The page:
Egypt asked to ease visa procedures for Sudan transport drivers and medical patients

Sudanese crowding in front of the Egyptian consulate in Wadi Halfa, waiting to obtain a visa (File photo: RD correspondent)

The head of the transport chambers in Wadi Halfa locality on Sudan’s northern border with Egypt, Esam El Kheir, has called on the Egyptian authorities to facilitate the entry of Sudanese drivers and ease visa procedures. El Khair highlights that Sudanese transport drivers “are an important and influential segment in the Sudanese economy and commercial trade between the two countries”.

El Kheir told Radio Dabanga that the Egyptian authorities have suspended multiple visas for Sudanese drivers, with special exception for those over 50 years of age, while “the consulate imposes obstacles and demands impossible conditions in matters that should fall under the jurisdiction of the of the Sudanese Ministry of Justice. He appealed to the authorities in the Egyptian Foreign Ministry to activating “the four freedoms for Sudanese drivers, similar to their Egyptian colleagues, who enter and do not need a visa, the majority of whom are over 50 years old”.

He added that Sudanese drivers have become unemployed due to these measures, noting that the chambers have addressed officials in the Ministry of Transport in Sudan to respond to these issues.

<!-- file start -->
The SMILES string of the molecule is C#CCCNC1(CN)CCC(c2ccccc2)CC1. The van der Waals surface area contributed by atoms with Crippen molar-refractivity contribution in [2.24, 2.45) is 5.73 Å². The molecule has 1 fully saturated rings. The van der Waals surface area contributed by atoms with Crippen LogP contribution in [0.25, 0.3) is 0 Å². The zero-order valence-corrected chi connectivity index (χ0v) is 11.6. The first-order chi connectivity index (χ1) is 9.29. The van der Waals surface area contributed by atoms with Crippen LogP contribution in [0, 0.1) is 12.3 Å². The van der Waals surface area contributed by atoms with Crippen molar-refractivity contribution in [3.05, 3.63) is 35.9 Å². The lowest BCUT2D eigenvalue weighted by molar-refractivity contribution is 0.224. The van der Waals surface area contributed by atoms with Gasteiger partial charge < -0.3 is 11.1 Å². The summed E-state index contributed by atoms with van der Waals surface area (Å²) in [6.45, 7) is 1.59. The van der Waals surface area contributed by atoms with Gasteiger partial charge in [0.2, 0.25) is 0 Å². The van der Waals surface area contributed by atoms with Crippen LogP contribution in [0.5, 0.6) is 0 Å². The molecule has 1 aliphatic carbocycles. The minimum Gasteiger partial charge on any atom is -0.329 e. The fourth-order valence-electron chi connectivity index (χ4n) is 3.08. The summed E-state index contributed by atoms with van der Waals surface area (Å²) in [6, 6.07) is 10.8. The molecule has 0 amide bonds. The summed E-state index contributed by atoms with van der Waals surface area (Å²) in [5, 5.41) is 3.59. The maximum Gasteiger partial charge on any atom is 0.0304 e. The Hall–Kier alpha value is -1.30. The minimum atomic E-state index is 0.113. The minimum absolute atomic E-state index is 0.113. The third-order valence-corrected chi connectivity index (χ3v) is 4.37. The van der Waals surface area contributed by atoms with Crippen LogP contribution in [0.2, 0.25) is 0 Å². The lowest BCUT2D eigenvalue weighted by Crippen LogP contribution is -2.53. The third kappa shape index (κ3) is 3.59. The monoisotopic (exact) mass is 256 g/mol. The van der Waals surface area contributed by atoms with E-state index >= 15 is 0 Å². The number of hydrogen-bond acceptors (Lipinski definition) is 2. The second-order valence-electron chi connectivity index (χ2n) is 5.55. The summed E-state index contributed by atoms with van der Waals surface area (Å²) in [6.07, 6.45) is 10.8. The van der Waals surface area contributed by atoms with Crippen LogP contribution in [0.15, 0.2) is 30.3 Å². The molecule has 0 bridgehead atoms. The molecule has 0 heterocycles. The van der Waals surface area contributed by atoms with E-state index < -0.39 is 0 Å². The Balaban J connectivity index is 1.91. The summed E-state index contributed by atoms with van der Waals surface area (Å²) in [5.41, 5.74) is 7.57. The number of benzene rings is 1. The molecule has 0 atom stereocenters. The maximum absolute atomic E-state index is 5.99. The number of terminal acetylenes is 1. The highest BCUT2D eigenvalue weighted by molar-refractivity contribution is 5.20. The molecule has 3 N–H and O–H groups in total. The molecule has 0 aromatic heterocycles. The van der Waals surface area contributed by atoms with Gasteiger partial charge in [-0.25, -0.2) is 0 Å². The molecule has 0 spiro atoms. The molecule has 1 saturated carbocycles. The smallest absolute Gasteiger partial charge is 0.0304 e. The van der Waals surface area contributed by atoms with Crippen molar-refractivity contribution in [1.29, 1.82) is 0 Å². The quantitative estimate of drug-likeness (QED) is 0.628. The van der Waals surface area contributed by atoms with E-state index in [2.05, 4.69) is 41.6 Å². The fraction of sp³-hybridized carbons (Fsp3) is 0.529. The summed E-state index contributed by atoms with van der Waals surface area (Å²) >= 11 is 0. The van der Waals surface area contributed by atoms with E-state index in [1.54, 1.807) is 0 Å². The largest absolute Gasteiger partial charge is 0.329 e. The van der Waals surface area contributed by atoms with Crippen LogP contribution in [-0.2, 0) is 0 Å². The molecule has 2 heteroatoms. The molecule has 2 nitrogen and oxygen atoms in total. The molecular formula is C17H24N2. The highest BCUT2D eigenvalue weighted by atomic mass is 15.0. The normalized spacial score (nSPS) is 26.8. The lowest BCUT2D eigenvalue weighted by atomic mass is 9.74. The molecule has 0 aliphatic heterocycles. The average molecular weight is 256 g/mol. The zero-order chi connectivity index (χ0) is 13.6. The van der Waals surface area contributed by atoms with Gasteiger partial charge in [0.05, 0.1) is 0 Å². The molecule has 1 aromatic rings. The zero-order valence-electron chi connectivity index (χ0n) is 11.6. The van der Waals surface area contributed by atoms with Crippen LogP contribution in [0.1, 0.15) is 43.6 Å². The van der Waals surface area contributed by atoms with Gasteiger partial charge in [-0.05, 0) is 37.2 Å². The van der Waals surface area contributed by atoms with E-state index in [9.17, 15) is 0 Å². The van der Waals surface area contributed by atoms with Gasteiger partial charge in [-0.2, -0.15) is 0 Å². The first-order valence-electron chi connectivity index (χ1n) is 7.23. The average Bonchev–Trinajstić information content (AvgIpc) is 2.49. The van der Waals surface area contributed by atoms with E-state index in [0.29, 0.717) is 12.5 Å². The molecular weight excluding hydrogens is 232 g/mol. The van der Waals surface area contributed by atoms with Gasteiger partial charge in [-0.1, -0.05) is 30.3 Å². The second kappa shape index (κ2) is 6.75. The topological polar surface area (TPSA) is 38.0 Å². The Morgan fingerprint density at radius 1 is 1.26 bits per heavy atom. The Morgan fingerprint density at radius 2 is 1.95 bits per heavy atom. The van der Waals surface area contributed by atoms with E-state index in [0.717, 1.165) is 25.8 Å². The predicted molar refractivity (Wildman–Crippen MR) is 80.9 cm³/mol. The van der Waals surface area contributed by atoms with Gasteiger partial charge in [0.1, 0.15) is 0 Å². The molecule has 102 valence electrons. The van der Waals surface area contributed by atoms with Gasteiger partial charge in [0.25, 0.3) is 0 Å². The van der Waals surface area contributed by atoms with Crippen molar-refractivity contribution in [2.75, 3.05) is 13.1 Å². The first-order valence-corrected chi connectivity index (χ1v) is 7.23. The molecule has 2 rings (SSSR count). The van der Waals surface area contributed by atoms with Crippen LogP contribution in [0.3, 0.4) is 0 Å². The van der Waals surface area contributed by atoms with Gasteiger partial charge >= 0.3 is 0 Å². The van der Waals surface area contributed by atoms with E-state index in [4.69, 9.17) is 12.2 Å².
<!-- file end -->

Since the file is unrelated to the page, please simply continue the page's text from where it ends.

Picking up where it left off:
A member of the People of Wadi Halfa Locality Council called Ashraf appealed to international and regional organisations to contribute to provide blankets for the displaced in shelter centres in the locality, to protect against the cold. He noted that the displaced, most of whom fled the war in Khartoum and have been stranded on the Sudanese side of the border, now number 7,000, and are constantly increasing.

He called on the Egyptian authorities to facilitate the procedures for granting the visa for patients in need of medical care. He told Radio Dabanga that the consulate approves 25 visas a day, while the daily number of patients exceeds 150. He expressed his concern about the increase in deaths among those waiting for treatment, as it has reached more than 60 cases since the beginning of the war in mid-April; most of them are elderly people and suffer from kidney failure.

He says that the number of displaced people is increasing significantly and exceeds the local capacity.

As reported by Radio Dabanga last week, the deputy chairman of Sudan’s Sovereignty Council, Malik Agar, has pledged “to take urgent decisions” to resolve complications currently facing Sudanese vehicles at Egyptian border posts, and resume work to restore railway lines.

In a meeting with Agar on Monday, Sudan’s Acting Transport Minister Abubakr Abdallah said there are complications that should be discussed with the Egyptian authorities regarding the crossing of Sudanese vehicles and trucks through the Ashkeet and Argeen border crossings near the High Dam port, in Sudan’s Northern state.

Minister Abdallah pointed out that Egyptian lorries are able cross into Sudanese territory without complications.

The Ministry of Transport in Sudan and the Egyptian Foreign Ministry have been approached for comment.